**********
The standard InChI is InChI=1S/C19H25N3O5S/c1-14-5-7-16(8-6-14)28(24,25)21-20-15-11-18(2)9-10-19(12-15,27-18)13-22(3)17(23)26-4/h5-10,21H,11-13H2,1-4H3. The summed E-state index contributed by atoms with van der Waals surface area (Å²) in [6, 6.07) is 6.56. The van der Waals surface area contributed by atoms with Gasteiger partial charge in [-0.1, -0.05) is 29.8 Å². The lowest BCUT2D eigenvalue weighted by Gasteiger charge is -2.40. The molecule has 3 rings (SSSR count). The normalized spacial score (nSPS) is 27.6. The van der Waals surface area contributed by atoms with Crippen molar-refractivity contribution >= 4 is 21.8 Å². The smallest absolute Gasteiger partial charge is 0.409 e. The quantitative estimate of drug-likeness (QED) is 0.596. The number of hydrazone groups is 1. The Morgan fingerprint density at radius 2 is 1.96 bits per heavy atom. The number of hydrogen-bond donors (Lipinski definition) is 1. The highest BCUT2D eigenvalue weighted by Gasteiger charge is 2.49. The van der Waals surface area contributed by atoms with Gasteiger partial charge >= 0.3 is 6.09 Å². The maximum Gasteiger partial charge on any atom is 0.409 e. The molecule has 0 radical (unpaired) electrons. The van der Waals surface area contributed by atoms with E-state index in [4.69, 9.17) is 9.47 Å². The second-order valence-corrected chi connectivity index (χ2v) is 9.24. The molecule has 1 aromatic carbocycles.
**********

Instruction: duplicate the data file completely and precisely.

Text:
The standard InChI is InChI=1S/C19H25N3O5S/c1-14-5-7-16(8-6-14)28(24,25)21-20-15-11-18(2)9-10-19(12-15,27-18)13-22(3)17(23)26-4/h5-10,21H,11-13H2,1-4H3. The summed E-state index contributed by atoms with van der Waals surface area (Å²) in [6, 6.07) is 6.56. The van der Waals surface area contributed by atoms with Gasteiger partial charge in [-0.1, -0.05) is 29.8 Å². The lowest BCUT2D eigenvalue weighted by Gasteiger charge is -2.40. The molecule has 3 rings (SSSR count). The normalized spacial score (nSPS) is 27.6. The van der Waals surface area contributed by atoms with Crippen molar-refractivity contribution >= 4 is 21.8 Å². The smallest absolute Gasteiger partial charge is 0.409 e. The quantitative estimate of drug-likeness (QED) is 0.596. The number of hydrazone groups is 1. The Morgan fingerprint density at radius 2 is 1.96 bits per heavy atom. The number of hydrogen-bond donors (Lipinski definition) is 1. The highest BCUT2D eigenvalue weighted by Gasteiger charge is 2.49. The van der Waals surface area contributed by atoms with Gasteiger partial charge >= 0.3 is 6.09 Å². The maximum Gasteiger partial charge on any atom is 0.409 e. The molecule has 0 radical (unpaired) electrons. The van der Waals surface area contributed by atoms with E-state index in [4.69, 9.17) is 9.47 Å². The second-order valence-corrected chi connectivity index (χ2v) is 9.24. The molecule has 1 aromatic carbocycles.